British Empire Books


Francis Drake


TypeNon-Fiction
AuthorJohn Cummins
PublisherWeidenfield and Nicholson
Published1995



John Cummins has written a nuanced and sophisticated account of Sir Francis Drake's life that tries to pry fact from fiction but still examines the importance and endurance of the legends surrounding the man. The book is presented in a highly approachable narrative account that tracks Francis Drake's exploits from his youth to his death in Central America in 1596. What comes across is that Francis Drake was an engaging, contradictory figure who is far more complex than most accounts and legends (on English and Spanish sides) are willing to acknowledge. One advantage John Cummins has in examining Drake's life is that he was a University lecturer in Spanish and so had the ability to examine sources in the two main languages that account for Drake's life and movements. In fact, Cummins provides a very interesting chapter towards the end of the book that examines Drake through the two lenses of Spain and of England. What is perhaps surprising is how much they agree with one another. Although there was demonisation of Drake by Spanish authors and poets, there was also widespread admiration for his panache, ambition and most importantly of all his chivalry. Prisoners were treated very well by Drake and were often compensated for their inconvenience.

Further complexity of character is provided by his treatment of natives and Cimarrons (escaped slaves). He had started his career on slave trading missions with his cousin John Hawkins. According to Cummins, he did find this distasteful and much of the rest of his life he showed a remarkable tolerance for non-Europeans as he showed in the treatment of his devoted black servant, Diego, the way he interacted with the escaped Cimarrons in their combined fight against the Spanish and the way he forgave native Indians in South America in killing some of his crew by assuming that they had been mistaken for Spanish who he knew to be brutal towards the local inhabitants.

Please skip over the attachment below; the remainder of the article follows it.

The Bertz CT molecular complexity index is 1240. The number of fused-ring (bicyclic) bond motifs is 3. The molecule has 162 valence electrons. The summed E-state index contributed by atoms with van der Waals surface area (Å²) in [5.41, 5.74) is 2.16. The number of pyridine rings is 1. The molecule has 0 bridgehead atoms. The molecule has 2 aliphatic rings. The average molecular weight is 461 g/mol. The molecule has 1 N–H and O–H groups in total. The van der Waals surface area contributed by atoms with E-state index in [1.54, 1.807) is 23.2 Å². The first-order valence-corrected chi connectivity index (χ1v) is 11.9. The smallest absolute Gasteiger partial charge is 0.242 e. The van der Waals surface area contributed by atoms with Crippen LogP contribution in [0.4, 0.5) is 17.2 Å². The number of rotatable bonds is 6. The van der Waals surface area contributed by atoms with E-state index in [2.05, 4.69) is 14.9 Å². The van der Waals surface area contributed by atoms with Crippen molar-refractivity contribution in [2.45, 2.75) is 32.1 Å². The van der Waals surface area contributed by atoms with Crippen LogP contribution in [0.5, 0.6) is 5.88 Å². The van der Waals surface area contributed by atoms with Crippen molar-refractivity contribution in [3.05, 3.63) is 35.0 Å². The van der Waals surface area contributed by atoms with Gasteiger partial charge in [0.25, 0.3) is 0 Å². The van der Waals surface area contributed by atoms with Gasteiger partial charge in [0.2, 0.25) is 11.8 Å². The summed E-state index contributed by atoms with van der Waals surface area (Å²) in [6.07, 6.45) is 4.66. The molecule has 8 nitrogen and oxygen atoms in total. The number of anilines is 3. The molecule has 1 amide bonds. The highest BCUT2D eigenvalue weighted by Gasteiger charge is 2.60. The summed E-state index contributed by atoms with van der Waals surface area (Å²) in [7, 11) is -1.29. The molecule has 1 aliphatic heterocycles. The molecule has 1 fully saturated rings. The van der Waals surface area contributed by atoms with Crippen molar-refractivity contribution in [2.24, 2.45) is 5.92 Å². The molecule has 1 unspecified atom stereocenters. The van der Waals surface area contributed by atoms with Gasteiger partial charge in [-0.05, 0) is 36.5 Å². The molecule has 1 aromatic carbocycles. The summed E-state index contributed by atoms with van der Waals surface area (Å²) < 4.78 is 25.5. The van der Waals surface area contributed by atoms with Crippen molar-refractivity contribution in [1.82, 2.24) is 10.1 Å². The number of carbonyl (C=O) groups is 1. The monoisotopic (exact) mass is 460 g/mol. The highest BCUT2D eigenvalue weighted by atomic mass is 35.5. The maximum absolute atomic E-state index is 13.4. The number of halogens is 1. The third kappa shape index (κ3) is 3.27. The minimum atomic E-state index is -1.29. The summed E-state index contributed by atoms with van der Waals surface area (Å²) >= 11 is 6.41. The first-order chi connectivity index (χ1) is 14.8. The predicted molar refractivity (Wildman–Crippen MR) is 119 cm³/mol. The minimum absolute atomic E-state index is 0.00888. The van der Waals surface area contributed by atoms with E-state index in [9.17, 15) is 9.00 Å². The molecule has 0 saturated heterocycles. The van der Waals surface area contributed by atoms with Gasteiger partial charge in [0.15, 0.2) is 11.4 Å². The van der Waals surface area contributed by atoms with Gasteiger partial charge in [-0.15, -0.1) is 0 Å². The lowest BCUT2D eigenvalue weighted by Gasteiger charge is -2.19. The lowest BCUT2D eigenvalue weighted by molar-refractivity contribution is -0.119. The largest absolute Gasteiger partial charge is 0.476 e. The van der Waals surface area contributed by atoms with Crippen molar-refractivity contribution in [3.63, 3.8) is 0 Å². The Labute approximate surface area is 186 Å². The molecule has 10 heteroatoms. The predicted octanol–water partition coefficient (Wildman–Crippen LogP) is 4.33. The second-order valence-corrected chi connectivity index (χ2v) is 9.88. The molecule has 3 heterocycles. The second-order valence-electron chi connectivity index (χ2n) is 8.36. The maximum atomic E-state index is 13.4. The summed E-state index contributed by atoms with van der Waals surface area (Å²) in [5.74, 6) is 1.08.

Part of Drake's character is explained by his rise from humble beginnings. He represented a beginning of the break of aristocratic privilege as a more meritocratic Elizabeth was willing to reward success rather than mere birthright. This could and did mean that Drake was not universally appreciated in England. Many resented the upstart from lowly birth and on one occasion, described in detail by Cummins, led to Drake executing a nobleman who he believed was causing division of control on his 1877 voyage to the Pacific. This was perhaps an extreme example, but time and again Drake seemed to run well-connected rivals up the wrong way. He seemed to do much better at inspiring the common man and the lower decks who frequently went well beyond the bounds that most captains could expect from their men. He seems to have been an instinctive commander who genuinely cared for the well being of his men and was able to achieve great things thanks to their fore-bearance and support.

In summary, this book nicely captures the contradictory nature of a man who does deserve to be remembered and commemorated. He is a surprisingly modern man and one that is recognisable to us in the 21st Century, but he still had his failings and shortcomings and could be all too human. Cummins has gone a long way to describe the intricacies to generate a fair and balanced view of a remarkable life.


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